Tuesday, January 15, 2008

I'm Not Mishima: Artistic (Auto)Biography

How to present a real person’s life? This is the central quandary of the biopic genre, and too often the answer according to filmmakers is to smooth out the unquantifiable human experience to fit the constraints of traditional dramatic structure. While not fully eschewing this linear, arc-filled mode of storytelling, I’m Not There (2007) and Mishima: A Life in Four Chapters (1985) take more holistic, personal approaches to the biopic, envisions a plethora of existence within the artistic individual, full of mystery, complexity, symbol, and contradiction. The ostensible subjects of the films are Bob Dylan (born Robert Zimmerman), American folkie-cum-electrified rock star, and Yukio Mishima (born Kimitake Hiraoka), prolifc Japanese author and intellectual; both writers, performers, and celebrities with ambivalent ties to the political and artistic worlds of their day. Each film is divided into intertwining but discrete segments with their own stylistic idiosyncrasies. I’m Not There presents six individuals who represent, to put it simplistically, the “personas” of Bob Dylan, ranging from a black boy playing Depression-era folk songs to an aged, hiding Billy the Kid; and Mishima weaves straightforward dramatizations of Yukio’s final day and private and public lives with stylized visualizations of three of his major works, that sometimes verge on Dogville-like abstraction. Both movies illustrate that truism from Midnight’s Children that, in order to understand someone, “you’ll have to swallow a world.” Those who deem either film as too challenging or academic are missing the immediately sensual and intellectually gratifying rewards that come with the experience of one artist grappling with, and finding camaraderie in, another. Neither film is the epitome of the traditional biopic, but the choices made by the makers of I‘m Not There and Mishima could nonetheless be learned from when approached from that context.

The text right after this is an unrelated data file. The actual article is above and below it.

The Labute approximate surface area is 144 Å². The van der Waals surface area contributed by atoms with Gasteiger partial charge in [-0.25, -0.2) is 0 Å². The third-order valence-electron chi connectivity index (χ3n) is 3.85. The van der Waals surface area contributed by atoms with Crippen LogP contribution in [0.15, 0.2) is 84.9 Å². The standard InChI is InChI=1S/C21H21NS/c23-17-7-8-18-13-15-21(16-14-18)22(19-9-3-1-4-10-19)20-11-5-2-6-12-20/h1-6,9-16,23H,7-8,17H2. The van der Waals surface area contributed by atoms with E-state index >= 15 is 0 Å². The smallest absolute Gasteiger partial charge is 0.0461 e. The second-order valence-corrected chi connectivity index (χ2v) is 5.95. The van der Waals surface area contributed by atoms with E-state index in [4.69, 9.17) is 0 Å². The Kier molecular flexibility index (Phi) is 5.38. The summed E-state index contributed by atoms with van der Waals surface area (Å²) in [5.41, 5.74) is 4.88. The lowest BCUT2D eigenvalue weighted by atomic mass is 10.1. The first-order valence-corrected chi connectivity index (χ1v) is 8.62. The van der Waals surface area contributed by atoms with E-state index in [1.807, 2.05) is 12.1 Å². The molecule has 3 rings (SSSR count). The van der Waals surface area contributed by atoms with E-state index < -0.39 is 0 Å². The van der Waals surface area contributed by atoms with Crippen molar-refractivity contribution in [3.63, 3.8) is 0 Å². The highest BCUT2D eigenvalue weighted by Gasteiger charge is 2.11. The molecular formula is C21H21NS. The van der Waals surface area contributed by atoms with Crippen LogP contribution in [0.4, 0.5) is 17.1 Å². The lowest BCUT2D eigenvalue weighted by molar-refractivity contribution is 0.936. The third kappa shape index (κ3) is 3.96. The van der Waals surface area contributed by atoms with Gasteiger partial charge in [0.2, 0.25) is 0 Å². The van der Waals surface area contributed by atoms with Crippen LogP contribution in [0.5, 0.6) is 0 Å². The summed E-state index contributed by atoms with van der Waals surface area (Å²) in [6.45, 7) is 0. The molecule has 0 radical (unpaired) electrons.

The directors and co-screenwriters of the films are Todd Haynes (writer with Oven Moverman) and Paul Schrader (writer with his brother Leonard, along with translation assistance from Leonard’s wife Chieko), and the films represent clear intersections between director and subject. A semiotics graduate, Haynes treats the many elements of Dylan’s existence as signs to be playfully reinterpreted in various settings (like he previously did by making Karen Carpenter into Barbie or by pushing the limits of Sirkan melodrama) in just the same way that Dylan himself capitalized on classical and cultural allusions, or maybe just the sound of the words themselves, in his songwriting. As others have pointed out, I’m Not There moves not unlike a Dylan song, riding cadences and feelings of the visual rather than verbal variety to arrive at a point unencumbered by the limits of conventional logic and drama. It’s not that the songs steer clear of stories or sense, but that his hyperliteracy forges fascinating connections and synthesizes influences in a way that is indebted to poetry rather than to songwriting. Yet there is a tradition being followed, from Thomas to Rimbaud to Guthrie to Elliott, and the past and the present converge in Dylan’s oeuvre just as the phases of Dylan’s own life interact in I’m Not There.